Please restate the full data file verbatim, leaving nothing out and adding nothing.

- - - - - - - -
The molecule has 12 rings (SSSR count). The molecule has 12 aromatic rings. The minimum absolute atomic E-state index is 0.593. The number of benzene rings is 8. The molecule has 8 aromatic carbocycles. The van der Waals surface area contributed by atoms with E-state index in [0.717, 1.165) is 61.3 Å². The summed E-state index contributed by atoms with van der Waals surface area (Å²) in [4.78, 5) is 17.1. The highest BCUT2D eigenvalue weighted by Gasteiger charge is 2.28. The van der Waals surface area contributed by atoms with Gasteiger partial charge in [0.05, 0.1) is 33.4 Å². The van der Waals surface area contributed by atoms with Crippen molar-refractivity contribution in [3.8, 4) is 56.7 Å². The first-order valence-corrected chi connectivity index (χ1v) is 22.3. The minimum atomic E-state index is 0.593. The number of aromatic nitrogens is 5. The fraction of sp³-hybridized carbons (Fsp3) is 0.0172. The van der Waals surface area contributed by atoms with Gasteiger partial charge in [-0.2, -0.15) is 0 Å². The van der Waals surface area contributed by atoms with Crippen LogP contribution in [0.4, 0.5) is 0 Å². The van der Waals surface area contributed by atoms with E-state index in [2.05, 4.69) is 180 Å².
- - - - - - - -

The molecule has 12 rings (SSSR count). The molecule has 12 aromatic rings. The minimum absolute atomic E-state index is 0.593. The number of benzene rings is 8. The molecule has 8 aromatic carbocycles. The van der Waals surface area contributed by atoms with E-state index in [0.717, 1.165) is 61.3 Å². The summed E-state index contributed by atoms with van der Waals surface area (Å²) in [4.78, 5) is 17.1. The highest BCUT2D eigenvalue weighted by Gasteiger charge is 2.28. The van der Waals surface area contributed by atoms with Gasteiger partial charge in [0.05, 0.1) is 33.4 Å². The van der Waals surface area contributed by atoms with Crippen molar-refractivity contribution in [3.8, 4) is 56.7 Å². The first-order valence-corrected chi connectivity index (χ1v) is 22.3. The minimum atomic E-state index is 0.593. The number of aromatic nitrogens is 5. The fraction of sp³-hybridized carbons (Fsp3) is 0.0172. The van der Waals surface area contributed by atoms with Gasteiger partial charge in [-0.2, -0.15) is 0 Å². The van der Waals surface area contributed by atoms with Crippen LogP contribution in [0.4, 0.5) is 0 Å². The van der Waals surface area contributed by atoms with E-state index in [2.05, 4.69) is 180 Å².